“Would it Help?” — The best advice I got from Bridge of Spies

I saw the Steven Spielberg movie Bridge of Spies about 2 months ago. It’s the best movie I had seen in a year. The best thing about the movie though, was not the plot or the cinematography, but a piece of life advice I got that has been popping up in my mind here and there and unlike so many other life lessons I’ve learned from stories, this one actually does it.

In was simple. In the movie, Rudolf Abel (Mark Rylance) was accused of being a Soviet spy and was held in American custody. While his lawyer was fighting, with many internal and external struggles, to give him a fair trial and save his life, he was in a terrible place, literally facing death. In every stressful, frightening situation, he kept being so irritatingly calm and eventually he revealed why when his lawyer finally asked how he kept his cool, with three simple words, “would it help?” Would it help to be scared? Would it help to tremble in the face of unfortunate fate? Would it help to admit that this situation is terrible and there is no going back? Would it help to self-torture? Would it help to hate, to curse, to be miserable?

No, it wouldn’t. And that was enough for him. I hope that is enough for you and me too.

As a senior student from China in a U.S. college, graduating with a non-STEM degree in less than a month, not knowing what would happen after a four-month internship, I’m no stranger to fear or stress. Sometimes I think about the literally suffocating air pollution in China and find myself in total despair and terror. What if I have to go back? Sometimes I think about how much my parents have spent on my education and how little I can pay them back, I feel frustrated, useless, then I listen to the voice in my head that keeps saying I’m fighting a losing battle. I never had it in the beginning and certainly cannot turn life around. Yet, I stop. I say to myself, “would it help?” All this life-taking negative emotion, all this desperation and fear, would they help me feel happy, fulfilled, peaceful? No they wouldn’t. So I stop. I stop whenever I notice I’m doing it again.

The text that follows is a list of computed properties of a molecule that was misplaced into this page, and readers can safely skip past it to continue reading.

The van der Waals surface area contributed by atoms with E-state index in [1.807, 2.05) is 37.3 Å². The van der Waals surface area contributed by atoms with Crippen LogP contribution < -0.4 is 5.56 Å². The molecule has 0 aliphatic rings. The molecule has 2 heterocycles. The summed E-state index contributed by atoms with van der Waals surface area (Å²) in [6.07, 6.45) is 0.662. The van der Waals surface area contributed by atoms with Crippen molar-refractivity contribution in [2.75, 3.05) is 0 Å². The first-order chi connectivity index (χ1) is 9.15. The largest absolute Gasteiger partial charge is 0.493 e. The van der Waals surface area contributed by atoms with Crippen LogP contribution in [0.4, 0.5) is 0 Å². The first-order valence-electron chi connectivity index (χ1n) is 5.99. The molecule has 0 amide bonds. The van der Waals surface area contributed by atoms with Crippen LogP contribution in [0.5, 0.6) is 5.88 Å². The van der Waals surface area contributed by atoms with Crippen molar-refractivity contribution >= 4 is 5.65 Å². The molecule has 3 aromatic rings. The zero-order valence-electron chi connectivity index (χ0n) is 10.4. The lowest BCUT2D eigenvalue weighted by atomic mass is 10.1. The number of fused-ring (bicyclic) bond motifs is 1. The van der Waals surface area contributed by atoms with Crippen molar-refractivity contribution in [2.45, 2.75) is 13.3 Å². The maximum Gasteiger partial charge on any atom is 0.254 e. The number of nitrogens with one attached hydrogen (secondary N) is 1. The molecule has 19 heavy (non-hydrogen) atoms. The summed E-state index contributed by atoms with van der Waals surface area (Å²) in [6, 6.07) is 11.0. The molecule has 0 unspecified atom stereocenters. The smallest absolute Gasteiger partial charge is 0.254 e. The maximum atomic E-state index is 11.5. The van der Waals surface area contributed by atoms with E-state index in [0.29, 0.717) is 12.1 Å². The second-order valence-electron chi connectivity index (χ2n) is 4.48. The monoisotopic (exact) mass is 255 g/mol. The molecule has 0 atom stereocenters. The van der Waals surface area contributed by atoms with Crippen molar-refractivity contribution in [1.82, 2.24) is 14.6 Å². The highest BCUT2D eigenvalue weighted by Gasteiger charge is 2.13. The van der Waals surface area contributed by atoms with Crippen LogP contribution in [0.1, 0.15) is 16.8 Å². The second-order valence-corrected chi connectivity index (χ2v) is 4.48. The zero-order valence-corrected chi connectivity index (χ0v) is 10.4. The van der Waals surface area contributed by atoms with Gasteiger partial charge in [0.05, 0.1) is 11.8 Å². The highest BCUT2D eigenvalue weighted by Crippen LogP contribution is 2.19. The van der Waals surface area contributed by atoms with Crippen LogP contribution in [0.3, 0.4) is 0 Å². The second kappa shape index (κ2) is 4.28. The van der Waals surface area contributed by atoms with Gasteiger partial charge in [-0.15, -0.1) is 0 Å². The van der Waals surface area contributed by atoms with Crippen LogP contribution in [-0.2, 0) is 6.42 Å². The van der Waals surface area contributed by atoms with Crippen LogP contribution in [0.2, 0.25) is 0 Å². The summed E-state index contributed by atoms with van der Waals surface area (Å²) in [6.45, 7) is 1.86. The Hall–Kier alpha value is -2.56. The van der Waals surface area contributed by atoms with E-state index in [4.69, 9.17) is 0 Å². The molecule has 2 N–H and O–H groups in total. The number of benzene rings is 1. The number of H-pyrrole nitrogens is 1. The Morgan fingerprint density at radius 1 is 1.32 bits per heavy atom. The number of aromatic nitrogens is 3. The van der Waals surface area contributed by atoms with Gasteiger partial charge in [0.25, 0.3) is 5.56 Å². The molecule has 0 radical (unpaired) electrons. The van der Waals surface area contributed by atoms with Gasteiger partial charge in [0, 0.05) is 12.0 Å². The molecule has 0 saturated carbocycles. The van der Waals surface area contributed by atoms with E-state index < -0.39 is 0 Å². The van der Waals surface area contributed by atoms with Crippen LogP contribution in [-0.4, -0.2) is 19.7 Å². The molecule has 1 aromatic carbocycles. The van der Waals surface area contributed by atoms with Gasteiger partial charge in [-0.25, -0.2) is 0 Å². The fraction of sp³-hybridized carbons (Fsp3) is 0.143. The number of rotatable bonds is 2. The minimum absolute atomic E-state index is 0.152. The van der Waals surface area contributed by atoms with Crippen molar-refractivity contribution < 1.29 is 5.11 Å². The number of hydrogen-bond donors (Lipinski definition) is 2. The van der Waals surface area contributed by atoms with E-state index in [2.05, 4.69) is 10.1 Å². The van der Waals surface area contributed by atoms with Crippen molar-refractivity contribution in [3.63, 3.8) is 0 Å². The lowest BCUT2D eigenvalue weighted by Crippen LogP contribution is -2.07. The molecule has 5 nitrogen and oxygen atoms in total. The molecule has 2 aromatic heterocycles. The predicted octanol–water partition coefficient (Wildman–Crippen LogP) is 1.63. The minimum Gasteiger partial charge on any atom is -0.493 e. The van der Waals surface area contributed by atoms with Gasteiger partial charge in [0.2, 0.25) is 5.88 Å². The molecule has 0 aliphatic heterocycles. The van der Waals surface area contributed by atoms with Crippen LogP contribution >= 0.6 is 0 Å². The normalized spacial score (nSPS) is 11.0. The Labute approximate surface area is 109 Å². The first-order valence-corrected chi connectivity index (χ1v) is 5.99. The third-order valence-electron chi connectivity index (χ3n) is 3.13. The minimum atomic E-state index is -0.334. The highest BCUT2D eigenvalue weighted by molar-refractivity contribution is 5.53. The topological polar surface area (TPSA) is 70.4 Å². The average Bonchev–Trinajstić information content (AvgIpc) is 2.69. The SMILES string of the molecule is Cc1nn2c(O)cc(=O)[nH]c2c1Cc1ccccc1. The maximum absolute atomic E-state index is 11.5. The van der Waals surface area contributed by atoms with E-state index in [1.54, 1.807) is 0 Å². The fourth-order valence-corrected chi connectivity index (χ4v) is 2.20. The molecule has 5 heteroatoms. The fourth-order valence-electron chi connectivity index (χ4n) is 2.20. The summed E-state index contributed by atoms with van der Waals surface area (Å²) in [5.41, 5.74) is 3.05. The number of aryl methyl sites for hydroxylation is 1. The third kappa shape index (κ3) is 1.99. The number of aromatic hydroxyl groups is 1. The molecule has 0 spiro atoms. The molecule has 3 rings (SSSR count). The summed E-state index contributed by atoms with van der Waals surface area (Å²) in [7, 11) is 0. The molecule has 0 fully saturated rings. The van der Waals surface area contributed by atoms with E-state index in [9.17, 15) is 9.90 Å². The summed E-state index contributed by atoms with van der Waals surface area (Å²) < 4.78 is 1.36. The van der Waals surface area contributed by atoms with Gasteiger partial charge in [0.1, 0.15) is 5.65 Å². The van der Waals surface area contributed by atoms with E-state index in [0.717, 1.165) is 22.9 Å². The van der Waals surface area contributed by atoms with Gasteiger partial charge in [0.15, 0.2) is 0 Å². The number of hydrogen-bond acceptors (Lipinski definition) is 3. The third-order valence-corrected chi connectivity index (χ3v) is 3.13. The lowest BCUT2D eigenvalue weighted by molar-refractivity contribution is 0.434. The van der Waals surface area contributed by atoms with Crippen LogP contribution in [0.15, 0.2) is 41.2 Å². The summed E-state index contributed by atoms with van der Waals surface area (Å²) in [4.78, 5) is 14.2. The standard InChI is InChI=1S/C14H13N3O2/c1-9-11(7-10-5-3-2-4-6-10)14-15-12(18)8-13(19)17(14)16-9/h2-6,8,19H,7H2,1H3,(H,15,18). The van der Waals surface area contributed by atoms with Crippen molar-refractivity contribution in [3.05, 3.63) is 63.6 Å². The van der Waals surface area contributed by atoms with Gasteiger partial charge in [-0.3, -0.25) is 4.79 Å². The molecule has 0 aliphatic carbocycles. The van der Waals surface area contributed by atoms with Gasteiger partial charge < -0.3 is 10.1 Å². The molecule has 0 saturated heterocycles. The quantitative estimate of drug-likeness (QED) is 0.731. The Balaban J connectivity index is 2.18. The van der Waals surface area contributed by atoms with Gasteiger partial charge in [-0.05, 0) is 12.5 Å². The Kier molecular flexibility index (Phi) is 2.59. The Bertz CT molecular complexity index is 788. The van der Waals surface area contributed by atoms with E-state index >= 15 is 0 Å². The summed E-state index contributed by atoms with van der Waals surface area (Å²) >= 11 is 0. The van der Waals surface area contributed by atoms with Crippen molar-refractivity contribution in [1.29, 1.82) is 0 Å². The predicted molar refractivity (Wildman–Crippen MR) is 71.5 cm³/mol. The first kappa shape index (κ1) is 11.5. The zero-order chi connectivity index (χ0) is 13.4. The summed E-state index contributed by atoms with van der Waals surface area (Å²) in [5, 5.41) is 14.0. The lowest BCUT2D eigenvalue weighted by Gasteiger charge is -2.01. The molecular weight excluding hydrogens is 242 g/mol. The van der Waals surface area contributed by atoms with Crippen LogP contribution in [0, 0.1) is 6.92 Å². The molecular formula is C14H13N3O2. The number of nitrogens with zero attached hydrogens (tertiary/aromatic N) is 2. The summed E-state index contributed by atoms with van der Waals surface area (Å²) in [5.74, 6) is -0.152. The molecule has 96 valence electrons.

Would it help? It’s that simple. If the answer is no, then stop. I know it’s not easy but hey, we are all faking it till we make it. And we will make it. How do I know? Well, I don’t. But I just know it wouldn’t help to believe otherwise.

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